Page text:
We provide DeepMILO as a software tool to predict the impact of sequence variants on insulator loops. Given a set of variants, DeepMILO evaluates their impact on a set of ~ 74,000 insulator loops from four cell lines GM12878, K562, Hela, and MCF7 (default option) or a set of insulator loops from a cell type of interest (input by the user) and outputs loop probabilities with and without variants (Fig. 1). Users can then compare loop probabilities to identify altered loops. It is also possible to evaluate the effects of individual variants on insulator loops to identify functional variants.
Validation of DeepMILO with known loop-disrupting deletions
We next tested DeepMILO on two known deletions that disrupt insulator loops. Hnisz et al.  introduced two deletions found in T-ALL patients using CRISPR/Cas9 at anchors of insulator loops containing the oncogenes TAL1 and LMO2. The authors showed that the deletions increased interactions between enhancers and promoters that were insulated by anchor elements in the wild type cells leading to upregulation of TAL1 and LMO2 in the edited cells. We evaluated the impact of these two deletions on insulator loops. Among the ~ 74,000 insulator loops, two loops cover the TAL1 gene and 19 loops cover the LMO2 gene (Additional file 1: Fig. S2). The deletion in neighborhood of LMO2 is of length 25 kb (Additional file 1: Fig. S2). DeepMILO predicted loop probabilities of the 19 loops after the deletions are reduced to 0.0008 from 0.24–0.91. The result indicates that the model correctly predicted the impact of the deletion on insulator loop disruption. For the case of TAL1, the deletion is 400 bp (Additional file 1: Fig. S2 c). With the deletion, DeepMILO predicted the loop probabilities decreased to less than 0.26 from 0.89 and 0.91, suggesting that the insulator loops are weakened or disrupted. These results are consistent with the experimental results in .
Given the large size of the two deletions, it is expected that they can disrupt the associated insulator loops. To test the sensitivity of DeepMILO with small mutations (single nucleotide variants and indels) and if small mutations are sufficient to disrupt insulator loops, we simulated 400 small deletions of one base for every position of the deletion related to TAL1 and used DeepMILO to predict the impact of these small deletions. Comparing loop probabilities without and with individual mutations, we identified 11 consecutive mutations at the center of the deletion with highest reductions in loop probability (Additional file 1: Fig. S2 c). We find that the DNA sequence of these 11 positions matches the CTCF motif well (p value = 1.96e−03, Additional file 1: Fig. S2 c). The reduction in loop probability is as high as 0.70, indicating that small mutations of one base could result in significant impact on insulator loops and that DeepMILO is sensitive to small mutations. These results demonstrate that DeepMILO can be used to identify the exact bases among large deleted sequence whose alteration would be associated with loop disruption. We note that these results were based on individual single nucleotide mutations and therefore do not rule out the possibility of small mutations of several bases or combinations of small mutations outside CTCF motif causing significant effects on insulator loops.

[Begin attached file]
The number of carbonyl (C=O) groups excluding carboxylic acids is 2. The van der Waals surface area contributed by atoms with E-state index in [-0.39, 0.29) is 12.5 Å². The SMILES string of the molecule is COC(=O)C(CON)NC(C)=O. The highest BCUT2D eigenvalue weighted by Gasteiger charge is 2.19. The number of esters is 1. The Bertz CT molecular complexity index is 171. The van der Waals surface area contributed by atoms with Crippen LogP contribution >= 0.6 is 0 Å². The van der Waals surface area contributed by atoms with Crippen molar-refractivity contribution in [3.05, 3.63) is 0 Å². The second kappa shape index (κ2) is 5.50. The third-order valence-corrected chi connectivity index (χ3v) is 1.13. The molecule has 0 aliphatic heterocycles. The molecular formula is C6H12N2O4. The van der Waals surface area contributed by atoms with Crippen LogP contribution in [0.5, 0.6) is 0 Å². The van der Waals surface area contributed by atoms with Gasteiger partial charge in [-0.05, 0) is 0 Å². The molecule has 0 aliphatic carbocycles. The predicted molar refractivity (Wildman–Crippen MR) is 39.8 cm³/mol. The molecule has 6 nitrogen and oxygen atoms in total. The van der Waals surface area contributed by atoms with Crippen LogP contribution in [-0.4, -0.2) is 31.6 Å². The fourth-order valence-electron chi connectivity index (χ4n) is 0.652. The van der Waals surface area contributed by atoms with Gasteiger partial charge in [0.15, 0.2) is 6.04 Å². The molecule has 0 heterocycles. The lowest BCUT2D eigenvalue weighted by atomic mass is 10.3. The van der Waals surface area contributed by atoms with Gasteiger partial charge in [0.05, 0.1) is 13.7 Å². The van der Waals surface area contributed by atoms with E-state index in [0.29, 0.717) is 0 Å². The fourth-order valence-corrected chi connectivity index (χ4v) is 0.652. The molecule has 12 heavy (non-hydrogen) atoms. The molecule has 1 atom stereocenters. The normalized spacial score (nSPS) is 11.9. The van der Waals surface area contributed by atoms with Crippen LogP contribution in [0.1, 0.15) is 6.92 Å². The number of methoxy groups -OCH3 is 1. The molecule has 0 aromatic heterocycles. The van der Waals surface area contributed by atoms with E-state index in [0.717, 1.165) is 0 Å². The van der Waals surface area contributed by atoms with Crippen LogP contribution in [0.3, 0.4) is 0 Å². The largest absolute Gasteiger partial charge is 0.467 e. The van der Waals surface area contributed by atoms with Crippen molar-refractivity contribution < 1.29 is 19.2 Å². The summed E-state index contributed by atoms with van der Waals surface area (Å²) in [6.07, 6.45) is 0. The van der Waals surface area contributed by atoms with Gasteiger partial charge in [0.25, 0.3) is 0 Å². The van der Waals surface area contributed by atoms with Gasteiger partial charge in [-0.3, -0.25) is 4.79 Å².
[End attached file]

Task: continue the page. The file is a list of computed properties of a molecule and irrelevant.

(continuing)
Identification of disrupted insulator loops in 1834 patient samples from twelve cancer cohorts
The majority of somatic variants in cancer cells reside in non-coding regions . Some of these variants can affect 3D chromatin structures, which can in turn activate proto-oncogenes [5, 27]. We sought to apply DeepMILO to somatic variants from whole-genome sequences of twelve ICGC cohorts of cancer patients with a total of 1834 samples to identify disrupted insulator loops associated with non-coding variants. We only consider small variants (single nucleotide variants and indels) because their effect is difficult to predict and not all cohorts have structural variant data. To determine if a loop probability reduction is significant, we use the 90th percentile of all loop probability reductions across all samples and insulator loops as a cutoff threshold (distribution of probability reductions shown in Additional file 1: Fig. S3). Among ~ 74,000 insulator loops, there are 672 loops disrupted in at least 10% of patients (183 patients). Mutational burden is strongly correlated with the numbers of disrupted loops (Fig. 4 a, b; 0.87 Spearman’s rank correlation between medians). Thus, in general, more mutations are associated with more disrupted insulator loops. This result indicates that cancers with higher mutational burden are likely to have higher chromatin instability. Leiomyosarcomas (LMS_FR cohort), a type of soft tissue sarcoma, is an exception. It has the most disrupted insulator loops though it has far fewer number of mutations compared to melanoma (MELA_AU cohort) (median number of mutations and disrupted loops are 28,868 and 1660 in LMS_FR, respectively, and 63,571 and 420 in MELA_AU, respectively). This may be related to the transcriptional changes associated with tumor evolution in leiomyosarcomas .